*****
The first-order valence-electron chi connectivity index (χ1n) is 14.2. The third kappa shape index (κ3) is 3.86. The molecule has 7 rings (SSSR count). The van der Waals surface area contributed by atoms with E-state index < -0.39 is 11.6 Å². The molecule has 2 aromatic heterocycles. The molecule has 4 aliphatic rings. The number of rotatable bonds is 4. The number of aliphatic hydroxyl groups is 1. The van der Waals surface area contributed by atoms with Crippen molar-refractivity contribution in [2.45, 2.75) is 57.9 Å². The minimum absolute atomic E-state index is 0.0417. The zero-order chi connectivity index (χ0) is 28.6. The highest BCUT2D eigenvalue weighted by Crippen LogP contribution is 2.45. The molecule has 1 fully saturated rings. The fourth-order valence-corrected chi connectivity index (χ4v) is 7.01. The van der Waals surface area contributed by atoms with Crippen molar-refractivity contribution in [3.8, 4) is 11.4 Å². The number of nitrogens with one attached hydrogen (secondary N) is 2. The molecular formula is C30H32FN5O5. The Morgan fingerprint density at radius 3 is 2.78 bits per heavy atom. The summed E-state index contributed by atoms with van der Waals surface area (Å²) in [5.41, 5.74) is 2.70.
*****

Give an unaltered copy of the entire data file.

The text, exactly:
The first-order valence-electron chi connectivity index (χ1n) is 14.2. The third kappa shape index (κ3) is 3.86. The molecule has 7 rings (SSSR count). The van der Waals surface area contributed by atoms with E-state index < -0.39 is 11.6 Å². The molecule has 2 aromatic heterocycles. The molecule has 4 aliphatic rings. The number of rotatable bonds is 4. The number of aliphatic hydroxyl groups is 1. The van der Waals surface area contributed by atoms with Crippen molar-refractivity contribution in [2.45, 2.75) is 57.9 Å². The minimum absolute atomic E-state index is 0.0417. The zero-order chi connectivity index (χ0) is 28.6. The highest BCUT2D eigenvalue weighted by Crippen LogP contribution is 2.45. The molecule has 1 fully saturated rings. The fourth-order valence-corrected chi connectivity index (χ4v) is 7.01. The van der Waals surface area contributed by atoms with Crippen molar-refractivity contribution in [3.8, 4) is 11.4 Å². The number of nitrogens with one attached hydrogen (secondary N) is 2. The molecular formula is C30H32FN5O5. The Morgan fingerprint density at radius 3 is 2.78 bits per heavy atom. The summed E-state index contributed by atoms with van der Waals surface area (Å²) in [5.41, 5.74) is 2.70.